Low Season, Fewer Flights
Flights and Passengers Using Bali’s Ngurah Airport Slumped in February.
The number of international and domestic flights operating from Bali’s Ngurah Rai Airport declined in February after the Chinese New Year's Rush.
Departing international flights in February from Bali’s airport totaled 2,014, down 9.85% from the 2,234 international flights recorded in January.
In terms of passenger carried, International passengers flying out of Bali hit 316,019 in February, down 8.5% from the 345,360 who flew in January.
While Australia remained the main destination for departing flights in January and February, passengers departing for Australia in February dropped 40.34% when compared to those leaving for OZ in January.
Domestic flights leaving Bali in February totaled 2,900 flights, down 20.79% from January when 3,661 flights operated.
Throwing the Book at Corruptors
Prosecutors Seeking Record High Sentences in Corruption Case Over Parking Fees at Bali’s Airport
Two of the men charged in the corruption of parking fees from Bali’s Ngurah Rai International Airport have heard State Prosecutors call for record jail sentences as punishment for their crimes.
State Prosecutors are demanding prison terms of 14.5 years for the operational manager of Parking Authority - Penata Sarana Bali (PSB) Mekhael Maksi and PSB employee Rudi Sitorus.
If agreed by the panel of judges handling the case in which the State is estimated to have lost Rp 28 billion (US$2.45 million), these punishments would represent the stiffest sentences ever handed down in Bali in a corruption case.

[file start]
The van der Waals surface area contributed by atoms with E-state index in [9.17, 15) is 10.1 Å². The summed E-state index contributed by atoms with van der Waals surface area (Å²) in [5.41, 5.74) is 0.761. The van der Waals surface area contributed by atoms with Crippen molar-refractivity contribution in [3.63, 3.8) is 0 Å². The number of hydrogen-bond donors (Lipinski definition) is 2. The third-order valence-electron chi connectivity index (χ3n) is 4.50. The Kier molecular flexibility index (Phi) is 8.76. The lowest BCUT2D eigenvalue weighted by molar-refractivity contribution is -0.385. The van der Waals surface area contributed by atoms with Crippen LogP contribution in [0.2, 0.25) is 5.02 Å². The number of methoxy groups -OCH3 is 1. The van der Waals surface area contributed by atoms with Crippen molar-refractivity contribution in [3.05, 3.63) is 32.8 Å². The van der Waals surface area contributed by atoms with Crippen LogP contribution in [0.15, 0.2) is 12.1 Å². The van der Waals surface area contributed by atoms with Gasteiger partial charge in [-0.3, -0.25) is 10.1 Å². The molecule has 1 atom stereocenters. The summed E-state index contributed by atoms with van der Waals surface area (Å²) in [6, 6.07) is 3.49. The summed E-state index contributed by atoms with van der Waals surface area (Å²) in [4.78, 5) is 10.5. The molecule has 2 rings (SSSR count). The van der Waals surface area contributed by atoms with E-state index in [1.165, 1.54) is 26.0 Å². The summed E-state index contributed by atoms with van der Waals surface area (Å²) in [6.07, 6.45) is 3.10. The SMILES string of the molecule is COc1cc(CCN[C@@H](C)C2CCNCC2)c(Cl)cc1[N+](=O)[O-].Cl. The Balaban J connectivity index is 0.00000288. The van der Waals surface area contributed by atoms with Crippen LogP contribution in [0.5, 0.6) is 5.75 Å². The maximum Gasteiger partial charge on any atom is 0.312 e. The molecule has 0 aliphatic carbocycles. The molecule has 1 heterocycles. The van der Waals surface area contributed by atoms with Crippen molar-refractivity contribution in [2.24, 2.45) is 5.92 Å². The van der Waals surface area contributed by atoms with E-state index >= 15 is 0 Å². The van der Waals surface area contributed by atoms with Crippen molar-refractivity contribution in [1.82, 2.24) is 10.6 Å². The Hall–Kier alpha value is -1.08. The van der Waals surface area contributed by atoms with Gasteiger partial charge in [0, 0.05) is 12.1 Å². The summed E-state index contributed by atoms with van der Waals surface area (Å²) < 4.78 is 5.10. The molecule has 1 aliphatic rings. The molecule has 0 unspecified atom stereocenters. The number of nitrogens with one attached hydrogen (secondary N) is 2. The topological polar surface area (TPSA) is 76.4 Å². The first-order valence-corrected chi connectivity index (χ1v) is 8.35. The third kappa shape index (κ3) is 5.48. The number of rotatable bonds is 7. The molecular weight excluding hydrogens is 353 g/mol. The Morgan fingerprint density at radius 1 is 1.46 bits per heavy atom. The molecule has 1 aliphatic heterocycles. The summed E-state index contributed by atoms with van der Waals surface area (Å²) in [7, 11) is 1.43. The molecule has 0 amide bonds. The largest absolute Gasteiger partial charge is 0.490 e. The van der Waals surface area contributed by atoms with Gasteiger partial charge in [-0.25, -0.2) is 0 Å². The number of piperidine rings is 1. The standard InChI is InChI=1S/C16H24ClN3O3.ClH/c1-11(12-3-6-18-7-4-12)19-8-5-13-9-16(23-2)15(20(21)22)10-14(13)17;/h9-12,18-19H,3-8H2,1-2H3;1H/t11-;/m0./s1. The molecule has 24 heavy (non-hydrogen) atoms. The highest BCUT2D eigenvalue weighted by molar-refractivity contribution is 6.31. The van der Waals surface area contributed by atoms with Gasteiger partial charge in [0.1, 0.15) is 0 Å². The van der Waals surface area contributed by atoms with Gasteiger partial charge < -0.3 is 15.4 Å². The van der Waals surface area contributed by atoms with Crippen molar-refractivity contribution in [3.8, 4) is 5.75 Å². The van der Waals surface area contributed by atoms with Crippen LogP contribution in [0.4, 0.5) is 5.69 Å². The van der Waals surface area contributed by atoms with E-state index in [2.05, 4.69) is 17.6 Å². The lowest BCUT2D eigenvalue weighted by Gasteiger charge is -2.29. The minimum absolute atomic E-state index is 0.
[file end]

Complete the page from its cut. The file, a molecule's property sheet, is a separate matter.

To date, the harshest sentence in a Bali corruption case was 6 years given to Arnawa, the former regent of Bangli.
In calling for the punitive sentences, prosecutors cited the uncooperative testimony presented to the Court by the accused.
Prosecutors are also seeking a Rp. 1 billion fine for each of the accused.
Two other officers of PSB are still undergoing trial in the same corruption case: the CEO of PSB Chris Wisnu Sridana and the company’s general manager Indrapura Barnoza.
Round and Round We Go
Indonesia to Build Four International Race Circuits
The Bali Post quotes The Indonesian Minister of Sports, Roy Suryo, saying that Indonesia will soon build four international race circuits in Bali, Jakarta, Lombok and on Samosir Island in North Sumatra.
Suryo said the Jakarta Circuit would be located in the city center, duplicating how races are presented in Australia and Monaco.
Plans are apparently to create race circuits that use public roadways during the actual race events.
The Indonesian Sports Minister enthusiastically endorses the plan as a means of elevating the nation’s sporting image and encouraging young Indonesians interested in competitive car racing.
At the same time, Suryo cautioned that the Central Government would allocate no funding such projects, leaving financing to the private sector and regional governments.
Jakarta will, however, issue letters of recommendation in support of these projects.
Bali, Hounded by Rabies
Bali Pushed Back its Target of Being Rabies Free to 2016
The appearance of as many as 4 suspected rabies cases among Bali’s human population in 2014 means that Bali will fail to meet its target of being rabies-free by 2015.
While Bali managed to go for almost a year without a new case of rabies case among its human population, the recent re-emergence of rabies infections and at least two fatalities in Buleleng, North Bali mean the earliest that Bali can now be free of the disease is 2016.
After decades of being rabies-free, the dreaded disease appeared again in Bali in 2008 and has claimed an estimated 147 victims since then.
In 2014 there have already been four cases of suspected rabies among residents of Bali and a large number of confirmed cases in the canine populations.
Health authorities bemoan the low level of public understanding and cooperation in with the governent in combating the disease, chiefly among villagers reluctant to have their animals vaccinated against rabies.
UFOs in Bali?
Hundreds in Ubud See a Fireball Thought to be ‘leak’ during Nyepi Observances
Hundreds, if not thousands, of residents of the Bali arts community of Ubud experienced a supernatural phenomenon when a giant fireball moved across the community on Monday night, March 31, 2014.